Court Description: ORDER AFFIRMING THE RECOMMENDED DECISION OF THE MAGISTRATE JUDGE re: 19 Report and Recommended Decision re 13 Social Security Statement of Errors/Fact Sheet, dismissing 22 Motion to Strike 21 Response to Objection to Report and Recommended Decision By JUDGE JOHN A. WOODCOCK, JR. (CCS)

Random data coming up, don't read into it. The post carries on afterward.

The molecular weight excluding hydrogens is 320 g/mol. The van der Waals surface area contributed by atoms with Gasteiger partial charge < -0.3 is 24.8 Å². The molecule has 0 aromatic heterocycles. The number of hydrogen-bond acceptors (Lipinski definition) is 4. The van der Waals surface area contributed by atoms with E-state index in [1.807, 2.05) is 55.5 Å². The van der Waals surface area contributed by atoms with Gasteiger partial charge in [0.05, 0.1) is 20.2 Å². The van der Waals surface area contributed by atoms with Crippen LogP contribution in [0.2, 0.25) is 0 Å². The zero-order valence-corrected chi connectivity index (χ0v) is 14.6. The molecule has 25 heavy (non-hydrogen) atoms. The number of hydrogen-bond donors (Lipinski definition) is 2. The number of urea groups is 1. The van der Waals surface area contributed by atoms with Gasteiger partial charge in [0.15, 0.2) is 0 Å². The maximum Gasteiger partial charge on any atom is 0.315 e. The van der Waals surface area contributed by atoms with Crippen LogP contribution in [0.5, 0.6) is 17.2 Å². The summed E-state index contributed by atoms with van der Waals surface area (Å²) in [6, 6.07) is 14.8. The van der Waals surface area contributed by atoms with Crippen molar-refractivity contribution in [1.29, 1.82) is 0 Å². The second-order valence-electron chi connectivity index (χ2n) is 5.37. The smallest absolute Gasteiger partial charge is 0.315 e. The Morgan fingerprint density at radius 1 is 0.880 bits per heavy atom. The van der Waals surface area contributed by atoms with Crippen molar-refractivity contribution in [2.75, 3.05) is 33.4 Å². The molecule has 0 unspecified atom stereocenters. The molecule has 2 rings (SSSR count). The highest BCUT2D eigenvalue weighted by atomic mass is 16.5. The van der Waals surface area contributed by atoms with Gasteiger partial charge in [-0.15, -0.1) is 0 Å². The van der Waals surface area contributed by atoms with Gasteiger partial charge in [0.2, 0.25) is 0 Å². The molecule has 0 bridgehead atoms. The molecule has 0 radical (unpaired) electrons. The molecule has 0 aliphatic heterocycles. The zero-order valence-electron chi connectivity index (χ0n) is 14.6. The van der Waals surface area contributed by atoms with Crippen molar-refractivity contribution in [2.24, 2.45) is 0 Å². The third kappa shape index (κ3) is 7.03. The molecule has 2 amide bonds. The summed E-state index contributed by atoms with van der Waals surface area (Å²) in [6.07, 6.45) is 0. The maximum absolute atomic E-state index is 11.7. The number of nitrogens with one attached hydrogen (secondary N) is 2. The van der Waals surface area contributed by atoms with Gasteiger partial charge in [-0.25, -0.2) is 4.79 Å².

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HASSAPELIS v. SOCIAL SECURITY ADMINISTRATION COMMISSIONER Doc. 24 UNITED STATES DISTRICT COURT DISTRICT OF MAINE MICHAEL H., Plaintiff, v. COMMISSIONER OF SOCIAL SECURITY, Defendant. ) ) ) ) ) ) ) ) ) ) 2:17-cv-0447-JAW ORDER AFFIRMING THE RECOMMENDED DECISION OF THE MAGISTRATE JUDGE The United States Magistrate Judge filed with the Court on August 31, 2018 his Recommended Decision. Report and Recommended Decision (ECF No. 19) (Recommended Decision). The Commissioner of the Social Security Administration filed objections to the Recommended Decision on September 14, 2018. Def.’s Obj. to the Magistrate Judge’s Report and Recommended Decision (ECF No. 20) (Def.’s Obj.). Michael H. filed his response to the Commissioner’s objections on September 28, 2018. Pl.’s Resp. to Def.’s Obj. to the Magistrate Judge’s Report and Recommended Decision (ECF No. 21) (Pl.’s Resp.). 1 The Court reviewed and considered the Magistrate Judge's Recommended Decision, together with the entire record. The Court has made a de novo determination of all matters adjudicated by the Magistrate The Commissioner filed a motion to strike Mr. H.’s response to her objection to the recommended decision, Mot. to Strike Resp. to Obj. to Report and Recommended Decision (ECF No. 22), and his response to her motion to strike. Resp. to Mot. to Strike Resp. to Obj. to Report and Recommended Decision (ECF No. 23). As the Court affirmed the Magistrate Judge’s recommended decision, the Court dismisses the motion to strike as moot. 1 Dockets.Justia.com Judge's Recommended Decision. Although the Court concurs with the recommendations of the Magistrate Judge, the Court’s analysis of the record differs somewhat from that of the Recommended Decision. The Court offers the following additional discussion. I. POSITIONS OF THE PARTIES A. The Commissioner’s Objection The Commissioner objects to the Recommended Decision on three grounds. First, she argues that the Magistrate Judge erred in elevating Dr. Leslie Susan Dixon’s “one-page ‘employability form’ to the status of a treating source medical opinion” because “[p]laintiff failed to provide any evidence establishing that the doctor who prepared the form was a treating source.” Def.’s Obj. at 1. Second, the Commissioner argues that the Recommended Decision “relies on Mills [v. Apfel, 244 F.3d 1 (1st Cir. 2001)] to impose an articulation requirement on the Appeals Council that neither Mills nor the Social Security Act or regulations require.” Id. at 1 (citing Recommended Decision at 9-10). Finally, the Commissioner maintains that remand is not required on the basis that the Appeals Council did not consider the employability form because it is merely cumulative evidence. Id. at 1-2. B. Michael H.’s Response Mr. H. responded to the Commissioner’s objections and raised additional reasons why the Appeals Council erred in its decision. Pl.’s Resp. at 1-2. First, Mr. H. notes that “this is a case where the Appeals Council, rather than acting in its usual capacity as a reviewing entity, chose to act as the fact finder and issue a de novo 2 decision.” Id. at 3 (italics in original). He argues that this is relevant to several of the Commissioner’s objections, including to the Appeals Council’s handling of the Dixon report. Id. According to Mr. H., because the Appeals Council acted as a factfinder, it “specifically solicited new evidence prior to issuing its decision.” Id. He also argues that “although the decision was issued by the Appeals Council, it is still subject to exactly the same scrutiny that would apply to any decision by an ALJ.” Id. In response to the Commissioner’s argument that the Magistrate Judge improperly construed Mills, Mr. H. avers that “[t]he Defendant simply refuses to acknowledge that in this case the Council was not acting in its appellate capacity.” Id. at 6. He further argues that the Recommended Decision “is not applying Mills to impose a greater requirement on the Council in the appellate role as discussed in Mills . . . . Contrary to the Defendant’s argument, the Recommended Decision properly reviews the decision under the same standards as any other final decision of the Commissioner . . ..” Id. Mr. H. disagrees that the Appeals Council was not required to consider the Dixon medical opinion because it was cumulative, contending that the limitations in Dr. Dixon’s evaluation “are quite different from the limitations adopted by the ALJ in the RFC and, in turn, specifically adopted in the Council’s superseding decision.” Id. at 7 (citing Recommended Decision at 6-7). Finally, Mr. H. raises additional issues he argues require reversal and remand of the Appeals Council’s decision. Id. at 9. He contends that the evidence does not reflect the conclusion that Mr. H. did not have a severe impairment, and that the 3 Commissioner “failed to give good reasons for rejecting Ms. Beneck’s opinions.” Id. at 9-10. II. THE RECORD A. The Appeals Council Request On March 23, 2016, the Administrative Law Judge rendered an unfavorable decision against Mr. H.’s application for a period of disability and disability insurance benefits. Administrative Record, Attach. 2, Administrative Process Docs. at 30-42 (ECF No. 9). On May 13, 2016, Mr. H. appealed the unfavorable decision to the Appeals Council. Id. at 25. On May 26, 2016, the Appeals Council wrote Attorney Francis Jackson, Mr. H.’s lawyer, and notified him: You may send more evidence or a statement about the facts and the law in this case. Any more evidence must be new and material to the issues considered in the hearing decision dated March 28, 2016. Id. at 22. On May 25, 2017, the Appeals Council sent Mr. H. a Notice of Appeals Council Action, informing him that it “plan[ned] to make a decision again finding you are not disabled.” Id. at 12. The May 25, 2017 letter contained the following notice: You may send us a statement about the facts and the law in your case or additional evidence within 30 days of the date of this letter. We will consider additional evidence if it meets the rules we applied above. Id. In the May 25, 2017 letter, the Appeals Council also wrote: Under our rules, we will review your case for any of the following reasons: We receive additional evidence that you show is new, material, and relates to the period on or before the date of the hearing decision. You must also show there is a reasonable probability that the additional 4 evidence would change the outcome of the decision. You must show good cause for why you missed informing us about or submitting it earlier. On June 23, 2017, Attorney Jackson sent the Appeals Council the June 1, 2017 Dr. Dixon evaluation. Administrative Record, Attach. 6, Disability Related Development, Letter from Att’y Jackson to Hon. Jeffrey Kirkwood and Hon. Adelaide Edelson at 9093. B. The Appeals Council Decision After receiving Attorney Jackson’s June 23, 2017 letter, the Appeals Council issued its September 19, 2017 decision, concluding that Mr. H. “is not entitled to or eligible for a period of disability or disability insurance benefits under sections 216(i) and 223, respectively, or Supplemental Security Income payments under sections 1602 and 1614(a)(3)(A) of the Social Security Act.” Administrative Record Attach. 2, Docs. Related to Administrative Process at 2-9. Regarding Dr. Dixon’s evaluation, the Appeals Council wrote: The claimant submitted an opinion from Dr. Dixon dated June 2, 2016 (4pgs). . . The Administrative Law Judge decided your case through March 28, 2016. This additional evidence does not relate to the period at issue. Therefore, it does not affect the decision about whether you were disabled beginning on or before March 28, 2016. Id. at 5-6. C. Dr. Leslie Susan Dixon’s June 1, 2016 Evaluation The Administrative Record contains an “Employability Form” Dr. Dixon completed on June 1, 2016 for the state of Maine Department of Health and Human Services (DHHS), Family Interdependence Office. Administrative Process Docs. at 21. Maine DHHS asked Dr. Dixon to complete three categories in the form: (1) 5 physical abilities and limitations, (2) mental abilities and limitations, and (3) other. Id. Dr. Dixon completed the physical abilities and limitations section with express reference to a prior evaluation of September 2015 by Dr. Phelps. Id. (“per R. Phelps prior evaluation 9/2015”). The record contains a Complete General Medical Physical Examination Report by Robert N. Phelps, Jr., M.D., an orthopedic surgeon, dated September 14, 2015. Administrative Record, Attach. 8, Med. Records at 728-35. Dr. Dixon’s completion of the physical abilities and limitations portion of the form is consistent with Dr. Phelps’ conclusions. Dr. Dixon’s completion of the second part of the form, the mental abilities and limitations, indicates that Mr. H. was “extremely limited” in (1) “Remember work location and work procedures,” (2) “Carry out instructions,” (3) “Maintain attention and concentration,” (4) Perform activities within a schedule,” and (5) “Sustain an ordinary routine.” Administrative Process Docs. at 21. Dr. Dixon concluded that Mr. H. was “markedly limited” in his ability to “interact with [the] general public.” Id. The third part of the form, “other,” contained additional information. First, she said that Mr. H. was not expected to have surgery. Id. She said she had last examined Mr. H. on May 10, 2016 and that his limitations began in 1993 and “then May 2012.” Id. She stated that Mr. H. will need “medical management every monthbimonthly.” Id. When asked her diagnoses, she wrote: “ADHD combined type – severe (despite meds), Mood Disorder, Panic Disorder without agoraphobia, Chronic neck, back, shoulder pain hypertension (Degenerative Disc Disease Osteoarthritis).” Dr. Dixon opined that Mr. [H.] is “unable to work.” She described his “Functional 6 Limitations” as “Chronic pain with physical impairment, anxiety, mood liability with an asterisk.” Directly below are three asterisks for “*inattention *poor organization *memory limitations.” Id. D. The Recommended Decision The Magistrate Judge concluded that because Dr. Dixon referred to Dr. Phelps’ 2015 evaluation and because she reported that Mr. H.’s limitations began in 1993 and then in May 2012, her opinion, contrary to the Appeals Council’s decision, did in fact relate to the period at issue. Recommended Decision at 9-10 (“The mere fact that a medical opinion is based in part on an examination that occurred after the date of the ALJ’s decision does not foreclose the examining medical expert from offering an opinion on the duration of a medical condition”). The Magistrate Judge also concluded that the Appeals Council’s refusal to consider Dr. Dixon’s opinion was not harmless error. Id. at 13-14. III. DISCUSSION A. The Appeals Evaluation Council’s Failure to Consider Dr. Dixon’s In her objection to the Recommended Decision, the Commissioner argues that any error in failing to consider the employability form was “harmless, and cannot serve as the basis for remand . . . because the employability form is cumulative of evidence from acceptable medical source Dr. Robert Phelps,” and because Mr. H. failed to provide “any evidence that Dr. Dixon performed any type of objective physical examination of him.” Def.’s Obj. at 7-8. 7 Although the Commissioner’s response assumes that the Appeals Council erred, albeit in her view harmless error, to provide context, the Court turns to the error itself. In its decision, the Appeals Council refused to consider Dr. Dixon’s opinion because the “additional evidence does not relate to the period at issue. Therefore, it does not affect the decision about whether you were disabled beginning on or before March 28, 2016.” Administrative Process Docs. at 5-6. This conclusion is contradicted on its face by the Dixon evaluation. In her June 1, 2016 evaluation, Dr. Dixon clearly says that the limitations began in 1993 and then in May 2012. The Commissioner’s argument selectively characterizes Dr. Dixon’s evaluation. Dr. Dixon’s form confirms that she completed the “Physical Abilities and Limitations” portion of the employability form based on Dr. Phelps’ 2015 evaluation. As to this portion of the Dixon form, Dr. Dixon’s opinions were cumulative. But Dr. Dixon’s opinions in the “Mental Abilities and Limitations” section of the form do not rely on Dr. Phelps’ evaluation, and Dr. Dixon completed this portion of the form after she examined Mr. H. on May 10, 2016. Administrative Process Docs. at 21 (“Date of last exam? 5/10/16”). In this portion of the form, Dr. Dixon opines that Mr. H.’s ability to remember work location and work procedures, to carry out instructions, to maintain attention and concentration, to perform activities within a schedule, and sustain an ordinary income are “extremely limited.” Id. She further assesses Mr. H.’s ability to “interact with the general public” as “markedly limited.” Id. She notes in the “Other Information” section of the form that Mr. H. has diagnoses of “ADHD combined type- 8 severe (despite meds), mood disorder, panic disorder without agoraphobia, chronic neck, back and shoulder pain, hypertension, degenerative disc disease, and osteoarthritis.” Id. Furthermore, Dr. Dixon’s assessment, as the Magistrate Judge noted, was that Mr. H.’s “chronic pain, including pain from degenerative disc disease and osteoarthritis, significantly restricts Plaintiff’s ability to stand, walk and sit for appreciable durations.” Recommended Decision at 12. Dr. Dixon concludes that Mr. H. is “unable to work.” Id. Because Dr. Dixon’s evaluation of Mr. H.’s mental health is not cumulative of other evidence and because the evidence in this record confirms that Dr. Dixon evaluated his mental abilities and limitations, the Court concludes that the Commissioner’s argument that Dr. Dixon’s evaluation was merely cumulative is unsupported by the record. The Social Security Administration’s own regulation states that “[r]egardless of its source, we will evaluate every medical opinion we receive.” 404.1527(c). 20 C.F.R. § Yet, the Appeals Council refused to consider Dr. Dixon’s evaluation, which was medical evidence, in violation of its own regulation. Moreover, because the Appeals Council solicited the report from Mr. H., promised to review it if it complied with the Appeals Council’s rules, and then ignored it, citing an erroneous basis for doing so, the Court views the Appeals Council’s refusal to consider the Dixon report as egregious. The remaining question is whether, in light of the Appeals Council’s failure to consider Dr. Dixon’s evaluation, its determination is supported by substantial evidence. 42 U.S.C. §§ 405(g), 1383(c)(3); Manso-Pizarro v. Sec'y of Health & Human 9 Servs., 76 F.3d 15, 16 (1st Cir. 1996) (“The standard of review of the Commissioner’s decision is whether the determination made is supported by substantial evidence”). Stated differently, “the determination must be supported by such relevant evidence as a reasonable mind might accept as adequate to support the conclusion drawn.” Richardson v. Perales, 402 U.S. 389, 401 (1971); Rodriguez v. Sec'y of Health & Human Servs., 647 F.2d 218, 222 (1st Cir. 1981). Robert W. v. Berryhill, No. 2:17-CV00359-DBH, 2018 WL 3219444, at *1 (D. Me. July 2, 2018), report and recommendation adopted, No. 2:17-cv-359-DBH, 2018 WL 3448208 (D. Me. July 17, 2018). Here, the Magistrate Judge determined that, in light of the Appeals Council’s failure to consider Dr. Dixon’s report, its decision is unsupported by substantial evidence. The Recommended Decision reasons that “[g]iven that Dr. Dixon has assessed disabling limitations based, in part, on chronic back pain and ADHD impairments that the ALJ found non-severe, the record does not suggest that remand would be an ‘empty exercise.’” Recommended Decision at 13. The Court’s analysis of Dr. Dixon’s evaluation does not change this result. Although the Court finds that Dr. Dixon’s evaluation was cumulative of evidence examined by the ALJ with regard to chronic back pain, Dr. Dixon’s assessment of Mr. H.’s ADHD impairment runs contrary to the ALJ’s determination that his ADHD is not a severe condition, as she concludes that Mr. H.’s mental limitations render him unable to work. Administrative Process Docs. at 21. 10 The Court views Mr. H.’s case as similar to Hamm v. Berryhill, No. 2:16-cv00627-DBH, 2017 WL 4918514, 2017 U.S. Dist. LEXIS 179925 (D. Me. Oct. 31, 2017), report and recommendation adopted, No. 2:16-CV-627-DBH, 2017 WL 6029588, 2017 U.S. Dist. LEXIS 199453 (D. Me. Dec. 5, 2017). In Hamm, the ALJ’s and the Appeals Council’s failure to consider a medical evaluation—a Veterans Administration disability decision and underlying records—was deemed “egregious error” requiring remand. Id. 2017 U.S. Dist. LEXIS 199453, at *6. Although there are some differences between Hamm and this case, the basic principle is the same: neither the ALJ nor the Appeals Council are “at liberty to ignore medical evidence.” Nguyen v. Chater, 172 F.3d 31, 35 (1st Cir. 1999). On this basis, the Court affirms the Magistrate Judge’s recommendation vacating the administrative decision and remanding the matter for further proceedings. B. Dr. Dixon as a Treating or Examining Source In his Recommended Decision, the Magistrate Judge stated: Even if Dr. Dixon first met with Plaintiff after the ALJ issued her decision . . . [she] had access to Plaintiff’s longitudinal records, some of which she referenced, and the benefit of an examination of Plaintiff. Dr. Dixon’s opinion, therefore, constitutes the opinion of an established treatment provider regarding the relevant time period . . . The Appeals Council, therefore, should have discussed the opinion and, in the event it found the opinion unpersuasive, provided “good reasons” for rejecting it. Recommended Decision at 13 (citing 20 C.F.R. §§ 404.1527(c)(2), 416.927(c)(2); McAllister v. Colvin, 205 F. Supp. 3d 314, 333 n.4 (E.D.N.Y. 2016)). Under the “treating source rule,” the opinion of a treating physician may be rejected only for 11 good reasons. 20 C.F.R. § 404.1527(d)(2), Smythe v. Astrue, No. 2:10-CV-251-GZS, 2011 WL 2580650, at *4 (D. Me. June 28, 2011), report and recommendation adopted, No. 2:10-CV-251-GZS, 2011 WL 2942733 (D. Me. July 21, 2011). The Commissioner and Mr. H. strongly disagree about whether the Magistrate Judge erred in determining that Dr. Dixon was a “treating source” under the regulations and caselaw. The Court considers this a close question. Section 404.1527(a)(2) defines a “treating source” as “your own acceptable medical source who provides you, or has provided you, with medical treatment or evaluation and who has, or has had, an ongoing treatment relationship with you.” The provision further states: Generally, we will consider that you have an ongoing treatment relationship with an acceptable medical source when the medical evidence establishes that you see, or have seen, the source with a frequency consistent with accepted medical practice for the type of treatment and or/evaluation required for your medical condition(s). § 404.1527(a)(2). Courts have typically interpreted this provision to require multiple visits with a medical provider for the provider to be deemed a “treating source.” See Carson v. Barnhart, 242 F. Supp. 2d 33, 37 (D. Me. 2002) (holding that a physician who saw a plaintiff once to evaluate him for an insurer is not a treating physician); Jessica B. v. Berryhill, No. 1:17-CV-00294-NT, 2018 WL 2552162, at *4 (D. Me. June 3, 2018), report and recommendation adopted, No. 1:17-CV-294-NT, 2018 WL 4289314 (D. Me. Sept. 7, 2018) (concluding that a medical provider who on the same day, “met with the plaintiff for the first time, examined her, and completed a form titled “Medical 12 Source Statement of Ability To Do Work-Related Activities (Mental)” was not a treating source); Smythe, 2011 WL 2580650, at *4 (“A onetime examining consultant is not a ‘treating source’”); see also Chapo v. Astrue, 682 F.3d 1285, 1291 (10th Cir. 2012) (a physician who had been “in a professional relationship with [the Plaintiff] for merely two months” is not a treating source, but is “effectively reduce[d] . . . to the status of an examining-source”). Consistent with this approach, courts have largely rejected the contention that a patient’s visits with multiple doctors in the same practice creates an “ongoing treatment relationship.” There is authority in this District for the view that a treatment relationship does not exist simply because the physician “had access to the plaintiff’s records of treatment by other professionals” at the same practice; the concern is that under this approach, an “applicant could simply choose a more favorable treating source, see him or her once and provide him or her with all . . . previous treatment records, and the commissioner would have to treat the new treating source as if the treatment relationship had gone on for many years.” Brown v. Astrue, 2010 WL 5261004, at *3 n.4; see also Jessica B., 2018 WL 2552162, at *4. With this said, the situation presented in this case strikes the Court as potentially different from Brown and Jessica B. Mr. H. had been a patient at Maine Behavioral Healthcare from February 13, 2015 through at least January 4, 2016, when the records stop. As with many modern medical practices, a physician’s assistant, Stacey Beneck, provided mental health treatment for Mr. H. about every twelve weeks during this entire time under the supervision of Thor Agustsson, D.O., 13 who countersigned all the patient visit notes. Administrative Record, Attach. 7, Med. Records at 628-52, Attach. 8, Med. Records at 767-84. ALJ Cutter gave “little weight” to PA Beneck’s opinions in part because she is “not an acceptable medical source” and because in ALJ Cutter’s view, PA Beneck’s “findings are not consistent with medical evidence of record as a whole.” Administrative Record Attach. 2 at 35. Assuming that Dr. Agustsson’s opinions as Ms. Beneck’s supervising physician would have been acceptable, the exact status of Dr. Dixon, who was part of the Maine Behavioral Healthcare practice and also examined Mr. H., is unclear. Except for the May 20, 2016 Dr. Dixon examination, there is no evidence whether Mr. H. continued to treat at Maine Behavioral Healthcare after January 4, 2016, whether Dr. Agustsson continued to supervise P.A. Beneck’s mental health treatment of Mr. H., and whether Dr. Dixon assumed the role of supervisory physician over P.A. Beneck, replacing Dr. Agustsson. Even if the Commissioner’s regulations prohibited physician assistants like P.A. Beneck from expressing medical opinions, see Drew v. Social Security Admin. Comm’r, No. 1:11-cv-00240-GZS, 2012 U.S. Dist. LEXIS 67679, at *8-10 (D. Me. Apr. 27, 2012), Dr. Dixon’s opinions as a medical doctor would not have been so cabined. Moreover, Dr. Dixon’s opinions might have fit within the definition of treating source if she had assumed responsibility for Mr. H.’s mental health care. In addition, although the form suggests that Dr. Dixon had access to at least one of Mr. H.’s longitudinal records, namely the Dr. Phelps evaluation, it is unclear from the record whether Dr. Dixon and Dr. Phelps maintain a practice affiliation or 14 whether Dr. Dixon had access to additional records. Id. This differs from the circumstances of Blevins v. Berryhill, No. 5:16-CV-310-WTH/CAS, 2017 WL 6330823, at *3 (N.D. Fla. July 7, 2017), report and recommendation adopted, No. 5:16-cv00310-WTHCAS, 2017 WL 6329956 (N.D. Fla. Dec. 11, 2017), on which Mr. H. relies for the proposition that a treating relationship can be derived from seeing multiple providers within a practice. In Blevins, the medical provider referenced “a wealth of information from several providers including records of an ongoing relationship between March 2013 and June 2016 and between Plaintiff and the treating physicians at BSC where Dr. Elzawahry practices.” 2017 WL 6330823, at *10. With these principles in mind, neither the ALJ nor the Appeals Council reached the question of what role Dr. Dixon was assuming when she performed the May 20, 2016 examination and completed the June 1, 2016 evaluation form because the Dr. Dixon examination and assessment took place after the ALJ issued her decision and because the Appeals Council refused to consider her opinions in reaching its ruling. As the case requires remand regardless of the resolution of this issue, the Court views this issue, as framed, as an advisory opinion, one that may not be reached depending upon the Appeals Council’s determination. If the Appeals Council concludes that Dr. Dixon’s opinion, regardless of how it is characterized, causes a different result, it may not reach whether Dr. Dixon was a treating or evaluating source. Yet, the Appeals Council may determine that it is necessary to clarify Dr. Dixon’s role before assessing the weight to be given her opinion. It is preferable, in this Court’s view, to give the Appeals Council an opportunity to state how it 15 characterizes Dr. Dixon’s evaluation and, if the parties remain dissatisfied, for this Court to rule based on a considered opinion from the Appeals Council. IV. CONCLUSION The Court finds that the Appeals Council’s decision is unsupported by substantial evidence, and affirms the Magistrate Judge’s recommendation vacating the administrative decision and remanding the matter for further proceedings. 1. It is therefore ORDERED that the Recommended Decision of the Magistrate Judge (ECF No. 19) is hereby AFFIRMED. 2. It is further ORDERED that the Commissioner’s decision be and hereby is VACATED. 3. It is further ORDERED that the Commissioner’s Motion to Strike Response to Objection to Report and Recommended Decision is DISMISSED. SO ORDERED. /s/ John A. Woodcock, Jr. JOHN A. WOODCOCK, JR. UNITED STATES DISTRICT JUDGE Dated this 15th day of February, 2019 16